© AP Photo/Chris O'Meara
Tampa Bay Lightning centre Steven Stamkos, left, loses the puck to Nashville Predators defenseman Seth Jones during the second period of an NHL preseason hockey game Tuesday, Sept. 22.
General manager David Poile hopes he finally has gotten Nashville the No. 1 centre he's been trying to land for 18 years.
All it took was one of his best young defencemen.
The Predators traded Seth Jones to the Columbus Blue Jackets for Ryan Johansen on Wednesday in a move Poile hopes boosts Nashville's offence and position in the Central Division standings.
“A lot of good players come through here and we've had some good centres, but I think we have a chance here to have truly a number one centre, something that we've been coveting for a long time,” Poile said Wednesday night.
Poile called it a steep price to pay. But Nashville ranks 13th in goals against and only 17th in goals scored. Poile said this season has been a struggle with the Predators inconsistent on offence. Nashville currently is in the second wild-card spot in the Western Conference with 45 points, four ahead of Colorado.
“Having Ryan Johansen at centre ice, still with the defence that we have with our top four still being intact, I think this is a better balance for our club and gives us a better chance to win on a nightly basis,” Poile said.
Johansen, 23, played in every game for Columbus the past two seasons, and the 6-foot-3, 218-pound centre from Vancouver, British Columbia, had six goals and 20 assists in 38 games this season after scoring 26 goals and 45 assists last season. He has 79 goals and 114 assists in 309 career games and was the fourth overall pick in the 2010 draft.
The forward said the trade didn't come as a surprise with the rumours of a swap involving him for Jones the past few days.
“No secret we need defencemen here in Columbus, they wanted a centerman in Nashville,” Johansen said on a conference call. “I think both teams might be winning. Seth Jones obviously is an elite defenceman. Every time we play him you know he's on the ice and you're aware of him, and I'm hoping I can be that dangerous top line centre in Nashville.”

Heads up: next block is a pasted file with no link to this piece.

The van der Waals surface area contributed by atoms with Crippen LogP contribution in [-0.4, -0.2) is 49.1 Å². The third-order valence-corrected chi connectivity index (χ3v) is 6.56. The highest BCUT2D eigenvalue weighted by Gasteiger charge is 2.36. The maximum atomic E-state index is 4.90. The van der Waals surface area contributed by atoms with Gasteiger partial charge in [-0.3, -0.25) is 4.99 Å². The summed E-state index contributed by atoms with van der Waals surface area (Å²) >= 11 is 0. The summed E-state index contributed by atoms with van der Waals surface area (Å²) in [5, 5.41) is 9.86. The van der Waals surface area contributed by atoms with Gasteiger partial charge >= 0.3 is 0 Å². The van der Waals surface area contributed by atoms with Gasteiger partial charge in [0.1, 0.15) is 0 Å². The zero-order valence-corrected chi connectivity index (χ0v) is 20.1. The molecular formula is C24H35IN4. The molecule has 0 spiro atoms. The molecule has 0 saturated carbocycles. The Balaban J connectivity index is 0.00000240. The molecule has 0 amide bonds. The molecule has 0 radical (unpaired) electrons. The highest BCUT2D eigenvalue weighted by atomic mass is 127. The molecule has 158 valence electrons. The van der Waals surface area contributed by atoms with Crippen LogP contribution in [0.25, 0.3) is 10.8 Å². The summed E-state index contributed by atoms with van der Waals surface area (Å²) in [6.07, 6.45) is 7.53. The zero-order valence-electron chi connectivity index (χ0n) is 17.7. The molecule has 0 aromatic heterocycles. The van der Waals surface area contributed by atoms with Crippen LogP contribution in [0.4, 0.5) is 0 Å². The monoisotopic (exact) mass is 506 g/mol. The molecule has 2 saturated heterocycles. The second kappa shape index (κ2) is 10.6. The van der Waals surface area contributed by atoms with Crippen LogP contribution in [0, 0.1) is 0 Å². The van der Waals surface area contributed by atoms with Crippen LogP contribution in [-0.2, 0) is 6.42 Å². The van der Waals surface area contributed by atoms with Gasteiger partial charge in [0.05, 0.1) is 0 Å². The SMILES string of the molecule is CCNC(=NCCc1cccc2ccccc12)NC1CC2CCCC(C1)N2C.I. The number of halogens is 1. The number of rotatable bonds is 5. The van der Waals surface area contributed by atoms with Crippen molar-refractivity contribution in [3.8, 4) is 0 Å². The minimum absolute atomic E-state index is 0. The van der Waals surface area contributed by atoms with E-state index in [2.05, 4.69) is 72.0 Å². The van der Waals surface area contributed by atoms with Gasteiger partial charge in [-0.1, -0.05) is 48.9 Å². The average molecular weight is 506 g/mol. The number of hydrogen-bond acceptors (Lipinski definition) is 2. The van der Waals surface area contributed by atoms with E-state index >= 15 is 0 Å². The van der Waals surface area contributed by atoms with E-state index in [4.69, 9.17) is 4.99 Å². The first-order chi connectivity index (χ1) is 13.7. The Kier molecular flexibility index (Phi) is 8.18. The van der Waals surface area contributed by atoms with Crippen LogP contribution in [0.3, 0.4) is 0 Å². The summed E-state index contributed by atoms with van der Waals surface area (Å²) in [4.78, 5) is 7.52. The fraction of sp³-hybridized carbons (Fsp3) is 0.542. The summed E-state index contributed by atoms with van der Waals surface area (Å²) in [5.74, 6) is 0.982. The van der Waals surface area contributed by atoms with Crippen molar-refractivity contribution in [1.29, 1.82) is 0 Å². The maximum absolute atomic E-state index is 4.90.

Johansen said he hoped to arrive in Nashville later Wednesday night and join the Predators in time for a four-game road trip that starts Friday night in Colorado.
Jones, 21, was the fourth overall pick in the 2013 draft, and the right-handed 6-foot-3 defenceman has played 40 games for Nashville this season with one goal and 10 assists.
Johansen also has a 51.8 per cent success rate on faceoffs, including 52 per cent this season. That puts him in the top 10 among players with at least 400 draws.
Nashville leads the NHL with goals by defenceman thanks to captain Shea Weber and Roman Josi, and the Predators ranked second only to Dallas (103) for most points by a defensive corps with 100, according to STATS. But Nashville is 9-13-3 when outshooting opponents this season with their latest loss Tuesday night, a 4-1 decision to Winnipeg after outshooting the Jets 44-18.
“I hope as a manager this many years that I'm not making decisions based on one game,” Poile said. “Last night was certainly typical of our year. You had 44 shots and you get one goal and that goal being very late in the game. It's been a frustrating year for us from that standpoint. We've actually been talking about this for a while.”
Johansen was the MVP of the All-Star Game last season, and now he joins a Nashville squad with three All Stars in Weber, Josi and goalie Pekka Rinne.
“The first half obviously hasn't been how I drew it up, but I got a chance now to really get my game back on track and where I want to be and have a great finish to the season,” Johansen said. “And hopefully make a long run in the playoffs.”